Cisco revs up Nexus switches to 40GE with fresh ASICs
Other tweaks, SDN promises, and a VPN tunnel for control freaking public clouds
Cisco has vowed to push 40GE Ethernet switches into the mainstream while also improving its 10GE/40GE Nexus boxes.
The transition to 10GE networking is well under way, and the convergence of server and storage traffic onto switches continues apace, albeit at a slower rate than Cisco Systems had hoped.
Despite this, the networking juggernaut hopes 40GE will be an easy sell because it has found itself competing against 40Gb/sec and 56Gb/sec InfiniBand switches from Mellanox Technologies, and now Intel as well through its acquisition of QLogic, the InfiniBand switch and adapter business.
But perhaps more importantly, Cisco wants to get on the front-end of 40GE rollouts because it likes to brag about jumping on inflection points in markets. And the move to Fibre Channel over Ethernet (FCoE) and boosting the speed of its homegrown switch ASICs to 40GE speeds allows Cisco to brag about two things at the same time.
The new Nexus 6000 series of switches launched on Monday are not Cisco's first foray into 40GE switching gear. Indeed, last February Cisco put a 40GE module  in its end-of-row Nexus 7000 switches, with optional 100GE uplinks if you needed seriously fat pipes. Many of its 10GE switches have four uplink ports running at 40GE speeds – such as the Nexus 3064 announced in March 2011  and its follow-on Nexus 3064-X in February 2012 .
Cisco really took latency down a few notches last September  with the Nexus 3548 switch aimed at high-frequency traders, but this 48-port fixed switch only ran at 10GE speeds. It did, however, have a Cisco-designed ASIC code-named "Monticello" that had all kinds of neat tricks to lower port-to-port latencies and to help with data streaming workloads, plus a whole new set of optimizations that Cisco calls Algo Boost.
The multi-speed transmission inside the ASIC allows for normal, warp, and warp SPAN modes that make use of the 960Gb/sec of aggregate switching bandwidth and 720 million packets per second forwarding rate of the Monticello ASIC in different ways.
In normal mode, you can get 250 nanosecond latencies on those port hops, and if you switch to warp mode to consolidate forwarding onto the Monticello ASIC from other chips, you reduce the number of MAC addresses, IPv4 unicast and multicast routes, and IPv4 hosts by about 20 per cent or so to 190 nanoseconds. And in warp switch port analyzer (SPAN) mode, where one port is feeding data to multiple ports (think of multicasting inbound market data to different systems inside of a hedge fund) the Monticello ASIC can do this with latencies as low as 50 nanoseconds. The only trouble with the Nexus 3548 is that it is still using 10GE ports.
Cisco brags about all of the networking inflections in which it has been ahead
Enter the new Nexus 6000 series of switches, which are a revamped set of top-of-rack switches that are based on derivatives of the Monticello ASICs and which are tuned for 10GE and 40GE workloads instead of the Gigabit and 10GE workloads that their predecessors, the Nexus 5000 series, were tuned to run.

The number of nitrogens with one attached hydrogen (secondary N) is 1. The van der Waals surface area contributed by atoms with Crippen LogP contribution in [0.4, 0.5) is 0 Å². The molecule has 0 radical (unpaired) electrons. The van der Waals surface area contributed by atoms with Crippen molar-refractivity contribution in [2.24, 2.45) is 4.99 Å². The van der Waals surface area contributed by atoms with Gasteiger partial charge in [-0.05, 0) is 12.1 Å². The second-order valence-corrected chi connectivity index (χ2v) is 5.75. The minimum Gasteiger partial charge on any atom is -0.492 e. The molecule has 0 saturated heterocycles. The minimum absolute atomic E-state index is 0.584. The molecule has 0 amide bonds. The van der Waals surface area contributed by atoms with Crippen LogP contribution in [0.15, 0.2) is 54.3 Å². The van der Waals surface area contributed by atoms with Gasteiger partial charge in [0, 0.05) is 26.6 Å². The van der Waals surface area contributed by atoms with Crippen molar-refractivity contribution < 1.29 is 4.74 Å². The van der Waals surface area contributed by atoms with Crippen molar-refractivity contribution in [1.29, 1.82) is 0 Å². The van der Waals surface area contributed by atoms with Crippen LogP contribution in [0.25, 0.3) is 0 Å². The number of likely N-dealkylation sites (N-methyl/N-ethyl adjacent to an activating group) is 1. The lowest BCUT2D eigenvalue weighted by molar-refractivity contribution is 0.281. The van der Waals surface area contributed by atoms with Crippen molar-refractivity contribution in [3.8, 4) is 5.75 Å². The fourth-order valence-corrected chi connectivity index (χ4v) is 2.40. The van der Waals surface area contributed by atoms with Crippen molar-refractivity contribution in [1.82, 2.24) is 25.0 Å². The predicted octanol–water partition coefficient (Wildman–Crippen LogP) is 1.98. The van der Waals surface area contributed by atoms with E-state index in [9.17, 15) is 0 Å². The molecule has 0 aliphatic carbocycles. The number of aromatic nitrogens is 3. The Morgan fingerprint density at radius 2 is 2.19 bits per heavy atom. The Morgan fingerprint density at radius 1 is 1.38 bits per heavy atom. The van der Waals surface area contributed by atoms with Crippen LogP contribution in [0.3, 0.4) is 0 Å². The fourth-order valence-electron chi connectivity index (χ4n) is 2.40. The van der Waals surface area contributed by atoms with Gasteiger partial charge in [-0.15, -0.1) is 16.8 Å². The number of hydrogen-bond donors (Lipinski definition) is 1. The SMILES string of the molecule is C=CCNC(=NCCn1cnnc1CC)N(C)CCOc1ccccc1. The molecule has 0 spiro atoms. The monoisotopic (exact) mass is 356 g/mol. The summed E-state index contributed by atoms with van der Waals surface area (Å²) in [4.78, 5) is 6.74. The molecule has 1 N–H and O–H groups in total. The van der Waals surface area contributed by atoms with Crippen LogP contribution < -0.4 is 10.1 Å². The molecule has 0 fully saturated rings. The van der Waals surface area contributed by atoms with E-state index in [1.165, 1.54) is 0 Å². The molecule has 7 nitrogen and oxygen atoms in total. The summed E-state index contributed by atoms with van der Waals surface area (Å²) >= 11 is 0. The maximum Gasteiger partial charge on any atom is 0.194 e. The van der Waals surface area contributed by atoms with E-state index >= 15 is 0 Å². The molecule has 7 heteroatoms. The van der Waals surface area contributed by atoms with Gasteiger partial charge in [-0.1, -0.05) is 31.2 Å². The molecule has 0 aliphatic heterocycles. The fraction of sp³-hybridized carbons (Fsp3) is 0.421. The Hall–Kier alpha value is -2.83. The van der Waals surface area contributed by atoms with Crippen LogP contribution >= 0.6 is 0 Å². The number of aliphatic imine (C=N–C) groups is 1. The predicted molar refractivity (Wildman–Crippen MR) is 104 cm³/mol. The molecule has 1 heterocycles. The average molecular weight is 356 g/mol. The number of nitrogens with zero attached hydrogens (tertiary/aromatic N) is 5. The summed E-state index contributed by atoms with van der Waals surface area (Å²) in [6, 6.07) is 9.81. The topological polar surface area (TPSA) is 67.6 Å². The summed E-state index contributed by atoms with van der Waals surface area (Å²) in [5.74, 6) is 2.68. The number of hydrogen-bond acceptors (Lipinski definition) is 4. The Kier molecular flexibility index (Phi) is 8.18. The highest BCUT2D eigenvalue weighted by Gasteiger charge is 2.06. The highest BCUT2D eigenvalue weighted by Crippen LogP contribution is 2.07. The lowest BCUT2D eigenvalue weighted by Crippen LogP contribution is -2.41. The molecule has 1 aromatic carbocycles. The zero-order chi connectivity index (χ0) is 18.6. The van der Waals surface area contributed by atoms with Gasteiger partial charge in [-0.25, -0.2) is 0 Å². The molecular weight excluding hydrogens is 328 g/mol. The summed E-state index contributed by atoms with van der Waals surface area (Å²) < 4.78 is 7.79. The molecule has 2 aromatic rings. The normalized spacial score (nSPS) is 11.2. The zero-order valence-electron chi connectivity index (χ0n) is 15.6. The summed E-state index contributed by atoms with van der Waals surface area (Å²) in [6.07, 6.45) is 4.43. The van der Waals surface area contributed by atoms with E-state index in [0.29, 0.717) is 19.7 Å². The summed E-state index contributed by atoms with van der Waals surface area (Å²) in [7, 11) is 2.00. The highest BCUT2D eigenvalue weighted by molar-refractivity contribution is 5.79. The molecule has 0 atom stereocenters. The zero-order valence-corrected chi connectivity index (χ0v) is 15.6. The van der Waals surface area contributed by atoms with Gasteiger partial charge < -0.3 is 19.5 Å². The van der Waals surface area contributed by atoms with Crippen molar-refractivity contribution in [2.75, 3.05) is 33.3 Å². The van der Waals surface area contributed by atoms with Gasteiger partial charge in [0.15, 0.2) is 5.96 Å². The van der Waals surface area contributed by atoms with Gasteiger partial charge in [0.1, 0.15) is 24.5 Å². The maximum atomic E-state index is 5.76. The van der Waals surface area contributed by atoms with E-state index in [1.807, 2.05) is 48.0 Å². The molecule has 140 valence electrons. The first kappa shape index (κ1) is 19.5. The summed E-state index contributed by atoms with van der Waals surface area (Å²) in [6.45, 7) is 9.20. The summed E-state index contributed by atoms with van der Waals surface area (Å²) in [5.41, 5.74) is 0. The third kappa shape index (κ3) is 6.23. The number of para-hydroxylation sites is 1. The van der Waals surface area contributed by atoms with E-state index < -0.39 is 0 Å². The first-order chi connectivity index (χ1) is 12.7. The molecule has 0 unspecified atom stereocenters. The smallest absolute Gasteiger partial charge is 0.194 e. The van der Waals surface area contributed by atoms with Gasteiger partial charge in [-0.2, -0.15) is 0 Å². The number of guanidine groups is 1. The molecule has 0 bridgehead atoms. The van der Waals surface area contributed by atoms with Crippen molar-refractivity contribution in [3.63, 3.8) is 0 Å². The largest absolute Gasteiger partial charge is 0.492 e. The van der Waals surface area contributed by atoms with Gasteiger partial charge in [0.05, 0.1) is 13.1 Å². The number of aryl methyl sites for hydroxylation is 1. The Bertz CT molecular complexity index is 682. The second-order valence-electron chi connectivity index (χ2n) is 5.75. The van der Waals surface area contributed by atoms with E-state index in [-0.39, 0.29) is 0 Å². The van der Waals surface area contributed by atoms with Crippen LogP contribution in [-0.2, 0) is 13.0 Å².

El Reg asked Craig Huitema, vice president of marketing for data center and cloud networking at Cisco, to give the code names and properties of the derivatives of the Monticello ASICs, but the company is a bit skittish about giving out too much competitive information about the secret sauce in the chips. (Annoying, isn't it?) All that Huitema would say is that there are a mix of chips used inside of the new Nexus 6001 and 6004 switches that give them their oomph.
The Nexus 6001 has 48 ports running at 10GE speeds plus four 40GE uplinks that can be split into 16 more 10GE ports if you want to go that route. It comes in a 1U rack-mounted chassis, and with 1.28Tb/sec of switching bandwidth, it seems to be sporting a peppier version of the Monticello ASIC.
The Nexus 6001 switch from Cisco
The Nexus 6001 switch also has a slightly different buffer design, with 25MB of packet buffer memory shared by every dozen 10GE ports and 25MB used for every three 40GE ports. 16MB is used for inbound packets and 9MB is used for outbound data on those port groupings.
These large buffers allow for the support of up to 32,000 multicast routes, and help the Nexus 6001 cope better with bursty traffic, according to Cisco. It can handle up to 256,000 MAC addresses, up to 4,000 VLANs, and up to 4,000 access control lists. The Nexus 6001 has a latency of approximately 1 microsecond on port hops using cut-through forwarding, which Cisco says gives predictable latency regardless of packet sizes, traffic patterns, or features active on the 10GE and 40GE ports.
Like the Nexus 5000s, the Nexus 6000s can be used with the Nexus 2000 fabric extenders to stretch the network out into servers and their hypervisors over the Layer 2 transport, and in the case of the Nexus 6001, you can link to up to 24 FEX units per switch.
The Nexus 6001 switch will ship sometime in the first half of this year, and Cisco is not providing pricing on it. Presumably not all of those Algo Boost features that are on the Nexus 3548 switch from last year are turned on in the Nexus 6001, and similarly the latencies, while good, are not as low. And so we will guess that the Nexus 6001 will have a lower price tag than the Nexus 3548, which cost $41,000 – or between $640 and $854 per 10GE port, depending on how you carve up those 40GE uplinks.
The real new switch in the Cisco lineup, and one that has some overlap with the Nexus 5000 and Nexus 6001 top-of-rack units and the Nexus 7000 end-of-row aggregation and core switches, is the shiny new Nexus 6004. This is a big ol' 4U switch that can provider 96 ports running at 40GE speeds or 384 ports running at 10GE speeds for Layer 2 and 3 of the network stack.
The big bad Nexus 6004 40GE fixed-port switch
As you can see, the Nexus 6004 has eight columns of 40GE ports for a total of 24 or 48 ports in the left side of the chassis, and then has another four modules, each with a dozen more 40GE ports, to expand that out by another 48 ports in baby steps.
Why doesn't Cisco just make the machine with modular port cards? Well, for one thing, it would not be considered a fixed-port switch, but a modular one, and for another, you might not buy a base machine with 48 ports installed from the get-go. Cisco has to get a base amount of money from the sale for the numbers to work.
If you want to use this Nexus 6004 beast as a 10GE switch, you get the cable splitters and voilà, you turn each 40GE port into four 10GE ports. This way, if you are just moving to 10GE now, you have a switch that with a change of cabling can run at 40GE speeds when you need that.
The Nexus 6004 has 7.68Tb/sec of switching bandwidth, which suggests that there are either eight of the Monticello chips running at the same speed as in the Nexus 3548 or six running at the speed of the Monticello chip used in the Nexus 6001. The bandwidth coming out of the Nexus 6004 is six times greater than that of the Nexus 6001, so it looks like there are six Monticello chips running at the higher speed in the Nexus 6004.